Tuesday, July 17, 2012

Twenty Minutes at the Kimbell

St Anthony Torment of the Demons by Michealangelo (age 13)
Ordination by Poussin
I had the great pleasure of traveling to Fort Worth recently, visiting relatives there.  The state of Texas has three cities to commend it--Austin and San Antonio being the other two.  Both of these latter cities are falling victim to their own success, it seems.  Fort Worth, however, is just about right.  Unlike Dallas, this is a city of real neighborhoods.  And the city fathers have put some real thought into infrastructure--it being surprisingly easy to zip between the residential areas, downtown, the medical district and the arts district.  In terms of sheer livability, Fort Worth is hard to beat.

Christ and the Woman of Samaria by Guercino
I visited my aunt in rehab and then started home, a drive taking the better part of three hours. On a whim, I decided to stop off at the Kimbell Museum of Art, one of the city's treasures.   I was able to park almost at the front door, and the gallery is free of charge.  I spent twenty minutes or so, revisiting some of my favorite works, a few of which are posted here.
Four Figures on a Step by Murillo
Christ Blessing by Bellini
The Anger of Achilles by David

The Cardsharps by Caravaggio

The Cheat With the Ace of  Clubs by de la Tour
I always enjoy ending-up in front of a matched pair of paintings--The Cardsharps by Caravaggio and The Cheat with the Ace of Clubs by de la Tour.  Both present a similar theme:  the easy fleecing of these rosy-cheeked sons of privilege.  De la Tour's is especially droll, as his cheat--by showing his hand--makes the viewer an accomplice in relieving the youth of his gold doubloons on the table.

Monday, July 16, 2012

On Kicking a Ball

I have never been much interested in competitive sports.  I take pride in the fact that I rarely know which teams are playing in the Superbowl, much less any of the other bowls.  I am even less interested in baseball and basketball, not having the slightest clue about "March Madness."  I consider golf to be a colossal waste of time, almost sinfully so.  I can watch 10 minutes of the Tour de France, but only for the scenery.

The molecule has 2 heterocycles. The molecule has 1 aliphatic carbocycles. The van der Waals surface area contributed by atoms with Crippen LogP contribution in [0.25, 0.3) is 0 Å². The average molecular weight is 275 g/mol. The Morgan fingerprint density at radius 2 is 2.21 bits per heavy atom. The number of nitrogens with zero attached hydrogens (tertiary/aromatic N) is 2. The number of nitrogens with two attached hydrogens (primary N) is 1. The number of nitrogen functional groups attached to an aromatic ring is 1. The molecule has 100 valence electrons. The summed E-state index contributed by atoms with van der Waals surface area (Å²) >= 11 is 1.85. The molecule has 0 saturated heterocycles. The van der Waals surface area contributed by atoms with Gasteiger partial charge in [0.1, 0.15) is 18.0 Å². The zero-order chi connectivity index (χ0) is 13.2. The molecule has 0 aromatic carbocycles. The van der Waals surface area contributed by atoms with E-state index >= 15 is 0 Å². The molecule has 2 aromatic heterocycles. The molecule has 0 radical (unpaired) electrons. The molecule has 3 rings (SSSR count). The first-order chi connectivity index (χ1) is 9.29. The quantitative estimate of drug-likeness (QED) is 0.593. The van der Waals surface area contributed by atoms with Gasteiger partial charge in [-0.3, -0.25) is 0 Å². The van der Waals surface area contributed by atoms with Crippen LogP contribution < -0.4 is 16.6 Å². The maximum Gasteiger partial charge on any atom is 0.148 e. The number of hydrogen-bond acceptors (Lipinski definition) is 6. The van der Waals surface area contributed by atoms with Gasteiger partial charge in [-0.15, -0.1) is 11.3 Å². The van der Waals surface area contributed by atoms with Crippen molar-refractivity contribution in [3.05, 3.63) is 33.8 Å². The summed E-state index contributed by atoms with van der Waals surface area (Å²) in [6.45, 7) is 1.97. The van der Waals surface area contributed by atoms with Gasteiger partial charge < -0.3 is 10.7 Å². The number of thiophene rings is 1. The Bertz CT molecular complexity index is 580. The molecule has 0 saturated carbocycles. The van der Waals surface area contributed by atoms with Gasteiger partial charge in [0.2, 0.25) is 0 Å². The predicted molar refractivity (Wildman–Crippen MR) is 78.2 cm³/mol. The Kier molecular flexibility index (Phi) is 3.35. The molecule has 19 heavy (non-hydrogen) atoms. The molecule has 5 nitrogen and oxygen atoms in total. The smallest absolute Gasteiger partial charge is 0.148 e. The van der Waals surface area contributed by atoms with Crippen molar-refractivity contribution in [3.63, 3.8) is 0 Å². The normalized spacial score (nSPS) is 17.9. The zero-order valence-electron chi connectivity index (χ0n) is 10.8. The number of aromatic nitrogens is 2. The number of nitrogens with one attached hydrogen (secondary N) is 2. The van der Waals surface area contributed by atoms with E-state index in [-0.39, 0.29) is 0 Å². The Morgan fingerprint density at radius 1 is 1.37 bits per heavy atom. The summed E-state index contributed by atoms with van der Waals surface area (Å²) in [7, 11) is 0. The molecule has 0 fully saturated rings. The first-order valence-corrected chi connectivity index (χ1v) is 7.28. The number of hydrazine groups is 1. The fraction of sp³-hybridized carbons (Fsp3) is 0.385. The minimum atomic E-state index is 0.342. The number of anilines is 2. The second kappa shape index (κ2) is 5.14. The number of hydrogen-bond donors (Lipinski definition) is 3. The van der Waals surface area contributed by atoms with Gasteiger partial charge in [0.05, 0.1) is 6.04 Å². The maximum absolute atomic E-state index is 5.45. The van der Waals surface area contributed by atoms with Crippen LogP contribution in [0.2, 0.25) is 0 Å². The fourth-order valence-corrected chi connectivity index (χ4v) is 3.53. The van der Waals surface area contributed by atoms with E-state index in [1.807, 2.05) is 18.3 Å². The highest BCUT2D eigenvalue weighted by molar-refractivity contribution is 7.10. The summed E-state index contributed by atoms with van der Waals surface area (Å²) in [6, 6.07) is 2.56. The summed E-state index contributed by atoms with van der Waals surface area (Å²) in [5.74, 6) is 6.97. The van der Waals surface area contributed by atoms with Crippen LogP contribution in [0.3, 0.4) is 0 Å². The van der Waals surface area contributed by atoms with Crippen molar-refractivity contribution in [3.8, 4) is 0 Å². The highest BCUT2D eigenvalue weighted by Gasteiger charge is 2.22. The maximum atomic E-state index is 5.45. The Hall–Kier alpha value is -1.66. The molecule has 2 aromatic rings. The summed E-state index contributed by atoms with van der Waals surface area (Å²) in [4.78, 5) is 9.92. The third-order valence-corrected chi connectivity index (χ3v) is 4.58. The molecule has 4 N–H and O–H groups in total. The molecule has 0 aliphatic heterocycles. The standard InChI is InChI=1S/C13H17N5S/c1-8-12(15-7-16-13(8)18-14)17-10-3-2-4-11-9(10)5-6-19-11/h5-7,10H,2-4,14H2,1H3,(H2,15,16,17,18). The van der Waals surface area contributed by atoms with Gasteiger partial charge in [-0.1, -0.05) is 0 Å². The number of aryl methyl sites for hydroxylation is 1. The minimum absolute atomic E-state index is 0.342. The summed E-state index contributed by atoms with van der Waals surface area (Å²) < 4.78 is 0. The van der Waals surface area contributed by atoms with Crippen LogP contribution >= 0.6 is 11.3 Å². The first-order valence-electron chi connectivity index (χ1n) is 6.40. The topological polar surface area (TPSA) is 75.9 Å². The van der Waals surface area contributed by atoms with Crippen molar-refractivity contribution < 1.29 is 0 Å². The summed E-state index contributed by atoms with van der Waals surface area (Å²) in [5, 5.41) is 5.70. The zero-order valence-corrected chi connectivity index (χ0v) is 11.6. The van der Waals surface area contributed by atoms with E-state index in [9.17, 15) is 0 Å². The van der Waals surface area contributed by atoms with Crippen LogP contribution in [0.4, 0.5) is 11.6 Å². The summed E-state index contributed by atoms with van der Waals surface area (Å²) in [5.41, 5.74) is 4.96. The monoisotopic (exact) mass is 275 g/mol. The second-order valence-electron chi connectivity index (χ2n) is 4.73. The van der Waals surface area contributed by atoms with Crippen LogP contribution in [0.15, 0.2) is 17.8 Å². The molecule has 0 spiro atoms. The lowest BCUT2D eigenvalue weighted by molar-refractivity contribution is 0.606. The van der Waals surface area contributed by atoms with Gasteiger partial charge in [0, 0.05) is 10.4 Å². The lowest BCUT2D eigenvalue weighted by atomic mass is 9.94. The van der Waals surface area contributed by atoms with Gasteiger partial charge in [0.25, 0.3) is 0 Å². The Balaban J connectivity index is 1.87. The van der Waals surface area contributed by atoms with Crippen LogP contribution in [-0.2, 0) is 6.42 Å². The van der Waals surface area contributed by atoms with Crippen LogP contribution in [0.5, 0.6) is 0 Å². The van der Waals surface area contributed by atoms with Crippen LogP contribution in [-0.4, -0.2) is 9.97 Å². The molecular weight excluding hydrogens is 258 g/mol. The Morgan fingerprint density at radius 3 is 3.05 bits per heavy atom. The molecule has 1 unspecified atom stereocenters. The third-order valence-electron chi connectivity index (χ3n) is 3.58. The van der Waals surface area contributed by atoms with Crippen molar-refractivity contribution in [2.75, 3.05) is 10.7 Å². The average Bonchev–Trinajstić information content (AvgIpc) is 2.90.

I do take a passing interest in soccer, however.  I wish it had been around when I was growing up.  Who knows, I might have been halfway decent at a sport which did not require me to throw, catch, hit or dribble a ball.  And back when I was traveling overseas more regularly, I confess to getting caught up a bit in the enthusiasm of it all.  With soccer, you can do interesting things--like rooting for Paraguay.  How often do you get a chance to do that?  

Nicholas Farrell, an expatriate Brit living with his Italian wife in her homeland, makes a few observations on the sport in The Holy Roman Church of Football.  He notes that, generally speaking, the Catholic countries are far better at the sport than Protestants who invented the game.  He has a little fun looking for a correlation between the Protestant Work Ethic and poor soccer skills.